RDNA2 Navi 22 annotation (from FritzchensFritz and Nemez)

1 : Anonymous2021/11/25 20:16 ID: r25ew2
RDNA2 Navi 22 annotation (from FritzchensFritz and Nemez)
2 : Anonymous2021/11/25 20:40 ID: hm2rc36

4MB blocks of Infinity Cache are just ~2.35mm2 each , so almost twice as dense, compared to L3 on Zen3 chiplet. 96MB here take up only ~56mm2.

ID: hm30089

About in line in terms of density with V-Cache dies based off of everything we know.

Not a surprise at all at the end of the day. Regular Zen3's L3 contains:

The cache tags and logic to handle far more cache than is actually possible to get on die.

All of the components for AMD's core-to-core interconnect etc

Remove the both of those and you can save a tonne of space.

But still, really cool to see, especially because of how simple it clearly was to implement. It's the same IP utilised multiple times in the same die, with two connected to every IMC from the looks of it. Simple, but rather effective.

ID: hm5dn9m

Not only that but the GPUs don't need to clock as high as CPUs. This allows for a denser cache design aswell.

ID: hm5dj7y

also the V cache uses denser libraries compared to the Zen 3 CCD that used HP library (to enable higher clocks by distancing each transistor better and less thermal density in the core)

GPUs dont clock anywhere as high as CPUs so AMD might used denser libraries as well

3 : Anonymous2021/11/26 01:15 ID: hm3ojoy

Amazing how little space the actual compute takes up.

We definitely need major innovations in memory and cache.

ID: hm46c12

What's most crazy to me is in CPUs how little space the ALU takes up. Even within the core itself, the fpu takes up like 8x the space and is used far less for most workloads. The instructions cache, data cache, scheduler, decode, load/store, and of course branch predictor are all far larger than the heart of the cpu. And then of course those cores in total take up only as much space as the L3 cache

ID: hm545rp

feeding data efficiently to the number crunching machine is harder than the actual number crunching, and for the looks of it, by a large margin

ID: hm6vkfv

Is there a picture where they did the same thing to CPUs to represent what you're talking about?

ID: hm4nfgo

Why do you think AMD is doing V-Cache? Eventually cache, I/O, etc. will be on different dies from compute.

ID: hm4s210

I doubt that AMD will split the cache to a different die, but I/O I can imagine.

ID: hm5nw9x

Makes sense though. The compute units can perform trillions of operations per second but data cannot be moved in and out fast enough.

ID: hm5vo4y

Is it, though? Looks like it's around 30% of the die to me. 2 Shader Engines containing 20 WGPs total. Only 4 highlighted here.

4 : Anonymous2021/11/25 20:17 ID: hm2o57d

The image source for these is from Fritzchens Fritz :

and the annotation itself is from Nemez:

ID: hm30tff

Cool, thanks!

5 : Anonymous2021/11/26 07:40 ID: hm4rk8l

No wonder they're trying to move the large cache off the main chiplet/process, it takes up a fuckton of room.

ID: hm4tmpf

On the bright side - Caches tend to be tough so while it adds to the die size, those regions are generally rarely defective. Well, more rarely that is.

6 : Anonymous2021/11/26 06:51 ID: hm4nj36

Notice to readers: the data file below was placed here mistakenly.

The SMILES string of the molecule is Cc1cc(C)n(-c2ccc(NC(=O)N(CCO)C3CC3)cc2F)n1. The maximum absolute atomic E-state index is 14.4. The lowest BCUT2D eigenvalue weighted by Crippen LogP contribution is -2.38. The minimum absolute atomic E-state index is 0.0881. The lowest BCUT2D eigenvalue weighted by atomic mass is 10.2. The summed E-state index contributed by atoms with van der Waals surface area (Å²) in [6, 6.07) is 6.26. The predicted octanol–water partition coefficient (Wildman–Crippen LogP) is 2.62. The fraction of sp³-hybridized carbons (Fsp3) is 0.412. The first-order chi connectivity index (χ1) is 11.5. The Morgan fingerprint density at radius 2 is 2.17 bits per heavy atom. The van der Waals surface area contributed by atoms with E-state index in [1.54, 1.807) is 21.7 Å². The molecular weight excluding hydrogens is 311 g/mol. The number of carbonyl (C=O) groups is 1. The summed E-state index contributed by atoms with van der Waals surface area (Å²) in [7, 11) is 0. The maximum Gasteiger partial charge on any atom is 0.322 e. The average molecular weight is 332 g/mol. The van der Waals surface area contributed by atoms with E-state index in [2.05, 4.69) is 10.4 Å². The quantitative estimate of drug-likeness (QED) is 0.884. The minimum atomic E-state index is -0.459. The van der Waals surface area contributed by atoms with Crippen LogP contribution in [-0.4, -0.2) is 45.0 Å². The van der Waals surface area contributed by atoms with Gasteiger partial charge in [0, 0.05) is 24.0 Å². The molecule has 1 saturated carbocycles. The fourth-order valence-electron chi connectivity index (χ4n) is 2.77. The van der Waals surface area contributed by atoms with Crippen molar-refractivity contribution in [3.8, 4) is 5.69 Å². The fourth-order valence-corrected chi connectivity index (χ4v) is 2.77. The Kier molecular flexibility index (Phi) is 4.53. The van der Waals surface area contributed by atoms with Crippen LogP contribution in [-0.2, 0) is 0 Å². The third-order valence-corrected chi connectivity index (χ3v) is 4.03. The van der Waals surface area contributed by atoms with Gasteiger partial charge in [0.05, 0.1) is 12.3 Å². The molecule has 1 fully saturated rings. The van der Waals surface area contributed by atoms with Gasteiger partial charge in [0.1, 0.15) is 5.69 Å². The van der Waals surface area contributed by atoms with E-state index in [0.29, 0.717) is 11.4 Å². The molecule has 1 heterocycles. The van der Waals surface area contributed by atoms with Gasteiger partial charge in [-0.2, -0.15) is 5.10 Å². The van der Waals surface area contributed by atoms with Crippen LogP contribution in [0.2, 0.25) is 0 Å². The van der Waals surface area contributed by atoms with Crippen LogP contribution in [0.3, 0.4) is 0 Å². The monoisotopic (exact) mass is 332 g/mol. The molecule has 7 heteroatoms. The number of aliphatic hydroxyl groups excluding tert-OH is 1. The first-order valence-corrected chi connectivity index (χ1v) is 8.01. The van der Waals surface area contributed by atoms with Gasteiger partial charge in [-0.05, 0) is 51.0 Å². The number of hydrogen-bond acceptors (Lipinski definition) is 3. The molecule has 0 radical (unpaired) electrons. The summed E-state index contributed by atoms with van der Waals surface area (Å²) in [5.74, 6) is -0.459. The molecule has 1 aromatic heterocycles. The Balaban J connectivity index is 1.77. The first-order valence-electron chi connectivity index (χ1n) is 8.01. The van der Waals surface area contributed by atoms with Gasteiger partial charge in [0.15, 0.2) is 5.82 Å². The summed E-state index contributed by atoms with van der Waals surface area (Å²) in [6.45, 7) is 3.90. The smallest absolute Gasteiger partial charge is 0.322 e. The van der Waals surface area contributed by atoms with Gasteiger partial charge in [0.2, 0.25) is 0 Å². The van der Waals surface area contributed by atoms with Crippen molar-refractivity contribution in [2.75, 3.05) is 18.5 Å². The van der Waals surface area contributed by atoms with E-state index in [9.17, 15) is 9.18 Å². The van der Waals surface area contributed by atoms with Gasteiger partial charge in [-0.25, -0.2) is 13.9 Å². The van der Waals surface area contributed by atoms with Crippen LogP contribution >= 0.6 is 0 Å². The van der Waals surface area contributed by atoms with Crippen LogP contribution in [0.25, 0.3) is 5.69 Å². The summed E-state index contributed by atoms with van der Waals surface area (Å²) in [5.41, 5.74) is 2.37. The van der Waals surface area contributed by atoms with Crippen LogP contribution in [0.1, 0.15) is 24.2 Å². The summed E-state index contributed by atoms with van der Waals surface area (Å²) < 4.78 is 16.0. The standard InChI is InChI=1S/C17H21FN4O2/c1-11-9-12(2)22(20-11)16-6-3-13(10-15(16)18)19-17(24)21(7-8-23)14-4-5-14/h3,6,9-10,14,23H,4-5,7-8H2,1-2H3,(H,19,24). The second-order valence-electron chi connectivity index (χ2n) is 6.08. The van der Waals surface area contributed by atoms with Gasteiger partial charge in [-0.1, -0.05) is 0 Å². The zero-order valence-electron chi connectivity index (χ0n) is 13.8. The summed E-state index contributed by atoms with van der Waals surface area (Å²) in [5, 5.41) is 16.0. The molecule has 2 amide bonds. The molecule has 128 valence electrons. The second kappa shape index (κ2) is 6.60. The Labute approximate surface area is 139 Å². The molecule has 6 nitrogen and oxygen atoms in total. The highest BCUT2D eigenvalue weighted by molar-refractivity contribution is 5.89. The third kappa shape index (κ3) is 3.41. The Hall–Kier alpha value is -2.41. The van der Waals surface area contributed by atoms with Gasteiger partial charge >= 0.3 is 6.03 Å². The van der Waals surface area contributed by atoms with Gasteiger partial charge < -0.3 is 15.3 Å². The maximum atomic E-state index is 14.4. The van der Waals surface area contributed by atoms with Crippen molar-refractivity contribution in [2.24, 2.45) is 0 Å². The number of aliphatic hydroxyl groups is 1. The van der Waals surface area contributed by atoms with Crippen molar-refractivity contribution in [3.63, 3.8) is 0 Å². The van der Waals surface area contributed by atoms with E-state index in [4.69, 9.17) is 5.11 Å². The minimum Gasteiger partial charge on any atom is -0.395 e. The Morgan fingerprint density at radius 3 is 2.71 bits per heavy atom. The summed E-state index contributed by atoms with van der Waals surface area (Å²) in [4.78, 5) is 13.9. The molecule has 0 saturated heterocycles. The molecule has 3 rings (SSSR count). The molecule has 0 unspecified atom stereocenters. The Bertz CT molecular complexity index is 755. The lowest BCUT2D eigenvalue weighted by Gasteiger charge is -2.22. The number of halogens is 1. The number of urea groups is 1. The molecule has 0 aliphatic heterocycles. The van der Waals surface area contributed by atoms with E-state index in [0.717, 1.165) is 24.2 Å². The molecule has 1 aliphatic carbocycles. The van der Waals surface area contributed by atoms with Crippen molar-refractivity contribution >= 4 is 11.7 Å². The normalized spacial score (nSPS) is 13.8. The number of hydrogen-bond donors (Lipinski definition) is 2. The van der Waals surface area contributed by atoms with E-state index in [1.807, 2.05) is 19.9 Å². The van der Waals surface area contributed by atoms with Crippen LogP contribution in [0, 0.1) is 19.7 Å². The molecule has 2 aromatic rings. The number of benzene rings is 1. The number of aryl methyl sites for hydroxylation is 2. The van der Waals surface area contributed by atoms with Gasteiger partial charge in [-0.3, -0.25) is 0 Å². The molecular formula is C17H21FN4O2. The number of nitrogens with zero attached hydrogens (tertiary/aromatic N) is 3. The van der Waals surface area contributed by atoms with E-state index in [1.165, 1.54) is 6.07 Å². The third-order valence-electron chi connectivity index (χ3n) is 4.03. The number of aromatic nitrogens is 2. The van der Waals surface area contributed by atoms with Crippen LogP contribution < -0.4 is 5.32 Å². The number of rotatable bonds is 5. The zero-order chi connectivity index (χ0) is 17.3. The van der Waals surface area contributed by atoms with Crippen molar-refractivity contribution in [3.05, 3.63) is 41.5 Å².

Lmao L3 cash

ID: hm5mgoe

Yeah it's a common notation in the industry, using $ for cache

ID: hm4tn6q

Game Cache* 😛

7 : Anonymous2021/11/26 04:27 ID: hm4a1em

looks like a factorio megafactory

8 : Anonymous2021/11/26 12:44 ID: hm5ds7x

I like how the use $ instead of cache, funny

9 : Anonymous2021/11/26 03:57 ID: hm46rej

Crazy to me how much fixed function/specialized logic there is here. In cpu die shots everything is either interconnect or supporting the ALU and FPU, where as this you have geometry processors, media processors, rasterizers, etc. I wonder what it looked like in the days before programmable shaders.

10 : Anonymous2021/11/26 05:28 ID: hm4g2ja

Maybe I don't understand architecture, but why does this not align with this? (Rotate that 90 degree counterclockwise)

Those tiny things labeled WGP are the "work groups" here? They make up like half the die in the other picture.

ID: hm53s6v

It actually does line a very well. This diagram is more detailed in what it outlines and also shows the internal grouping:
- Each Navi22 die has 2 Shader Engines - Each Shader Engine has 2 Shader Arrays (4 in total) - Each Shader Array has 5 WGPs (20 in total) - Each WGP counts as 2 CUs (40 in total) - Each WGP is made up of a number of smaller components (TMU, RA, Cache, SP, CU, etc...)

ID: hm5s4g1

Oh, I think I misunderstood the diagram. It's not saying only the purple is the shader array, it's showing all the internals of that shader array. Going form it's breaking it up more and more. I thought the WGP area was really small, but it's only showing a couple of them.

ID: hm4n3ff

Those tiny things labeled WGP are the "work groups" here?

Yes. Work group processor.

ID: hm52ozs


ID: hm5swzy

I think it's pretty accurate now that I know how to read this post. It's only showing 4 work groups out of 20. I thought that area seemed to small, but that's because they are also found in the shader array, and which is found in the shader engine. So it's really just digging in deeper, and separating parts out more further down. Seems like a 1:1 picture now knowing that.

11 : Anonymous2021/11/26 14:56 ID: hm5rcbf

What are those 2 unmarked spots on the left?


Notify of
Inline Feedbacks
View all comments
Would love your thoughts, please comment.x